Seen But Not Heard features the work of five well-known American photographers who have taken their cameras inside. Crucially, the exhibition also includes photographs made by incarcerated children on cameras delivered to them by arts educators and by staff of social justice organizations. Many of the children’s photographs are being exhibited for the first time.
Cameras are used by prison administrations to maintain security and enforce order, so when a camera is operated by a visiting photographer — and especially by a prisoner — a shift in the power relations occurs. All the images in Seen But Not Heard prompt urgent questions about what it means to be able document and what it means to be prohibited from documenting. What difference is there between being the maker of an image compared to being the subject of an image? What happens if you put kids behind the camera instead of in front of it? What stories do children tell that adults cannot? Can a camera can be a tool for artistic expression instead of an apparatus of control?
“Light Paintings” made by students of the Rhode Island Training School (RITS) prove a camera is essential to the artist’s toolkit. The anonymous RITS students’ images conjure angelic limbs and alter-egos from the dark. The images contain the frustration of incarceration; the longing of a (new) time; the aspirations of youth; the childishness of comic drawing. The photography outreach program taught by AS220, a community arts group of long-standing in Rhode Island, is an extension of workshops taught to teens in the free-world. In fact, children have graduated out of RITS and into the many studio arts programs offered by AS220 Youth in the town and neighborhoods of Providence, RI. An adult would or could never make these images; it is a privilege for us to share in them.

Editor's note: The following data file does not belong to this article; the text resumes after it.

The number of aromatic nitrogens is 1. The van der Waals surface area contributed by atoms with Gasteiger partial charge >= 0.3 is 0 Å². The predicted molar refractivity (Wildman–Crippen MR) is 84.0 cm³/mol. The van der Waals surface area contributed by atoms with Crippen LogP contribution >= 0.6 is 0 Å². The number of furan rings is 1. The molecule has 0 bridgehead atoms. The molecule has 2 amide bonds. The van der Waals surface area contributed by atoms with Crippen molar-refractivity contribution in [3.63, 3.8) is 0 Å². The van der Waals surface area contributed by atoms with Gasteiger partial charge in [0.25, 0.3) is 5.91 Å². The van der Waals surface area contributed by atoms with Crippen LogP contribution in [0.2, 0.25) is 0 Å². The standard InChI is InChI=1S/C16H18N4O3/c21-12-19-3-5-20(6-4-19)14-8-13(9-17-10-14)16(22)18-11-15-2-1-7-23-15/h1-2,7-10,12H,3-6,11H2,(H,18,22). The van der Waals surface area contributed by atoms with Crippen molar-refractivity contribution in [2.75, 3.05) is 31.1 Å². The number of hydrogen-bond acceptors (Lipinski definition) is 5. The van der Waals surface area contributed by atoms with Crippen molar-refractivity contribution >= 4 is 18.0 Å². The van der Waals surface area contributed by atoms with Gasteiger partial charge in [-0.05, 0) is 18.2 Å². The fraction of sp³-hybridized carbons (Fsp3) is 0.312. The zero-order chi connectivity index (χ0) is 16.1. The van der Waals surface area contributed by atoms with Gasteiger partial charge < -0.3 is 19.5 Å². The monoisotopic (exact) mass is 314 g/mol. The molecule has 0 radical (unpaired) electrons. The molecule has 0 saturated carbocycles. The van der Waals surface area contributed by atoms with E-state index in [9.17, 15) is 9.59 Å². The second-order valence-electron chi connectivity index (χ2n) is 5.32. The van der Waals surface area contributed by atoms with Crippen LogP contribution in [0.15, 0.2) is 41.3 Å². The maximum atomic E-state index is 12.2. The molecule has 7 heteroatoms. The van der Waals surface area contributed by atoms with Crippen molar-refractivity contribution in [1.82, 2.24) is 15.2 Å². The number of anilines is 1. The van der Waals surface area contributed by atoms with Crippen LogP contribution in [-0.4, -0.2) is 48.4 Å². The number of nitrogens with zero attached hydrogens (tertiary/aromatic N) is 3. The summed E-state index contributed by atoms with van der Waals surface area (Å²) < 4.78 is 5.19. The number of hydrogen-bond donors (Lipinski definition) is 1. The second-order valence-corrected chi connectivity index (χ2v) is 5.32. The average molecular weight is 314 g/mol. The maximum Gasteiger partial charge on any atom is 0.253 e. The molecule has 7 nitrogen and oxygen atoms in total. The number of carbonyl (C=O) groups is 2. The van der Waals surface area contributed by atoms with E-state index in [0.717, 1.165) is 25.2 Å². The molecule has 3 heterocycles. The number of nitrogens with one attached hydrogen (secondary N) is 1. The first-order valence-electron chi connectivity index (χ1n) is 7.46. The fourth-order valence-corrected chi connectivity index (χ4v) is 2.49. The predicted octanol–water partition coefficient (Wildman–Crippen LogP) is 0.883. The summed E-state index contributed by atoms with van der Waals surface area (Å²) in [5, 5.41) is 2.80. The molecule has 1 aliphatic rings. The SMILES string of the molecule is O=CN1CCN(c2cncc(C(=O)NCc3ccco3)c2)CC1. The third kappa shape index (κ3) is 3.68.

The workshops that Steve Davis coordinated in four youth detention centers in Washington State provide us a window into the incarcerated children’s lives. For legal reasons, at Remann Hall, no images could identify the girls and so Davis made use of pinhole cameras with long exposures. The girls treated the opportunity as one for performance enacting torment, official restraint procedures and bored isolation. The blurry images are eerie and evocative; as if the girls are capturing the moments in which they are disappearing from society’s view.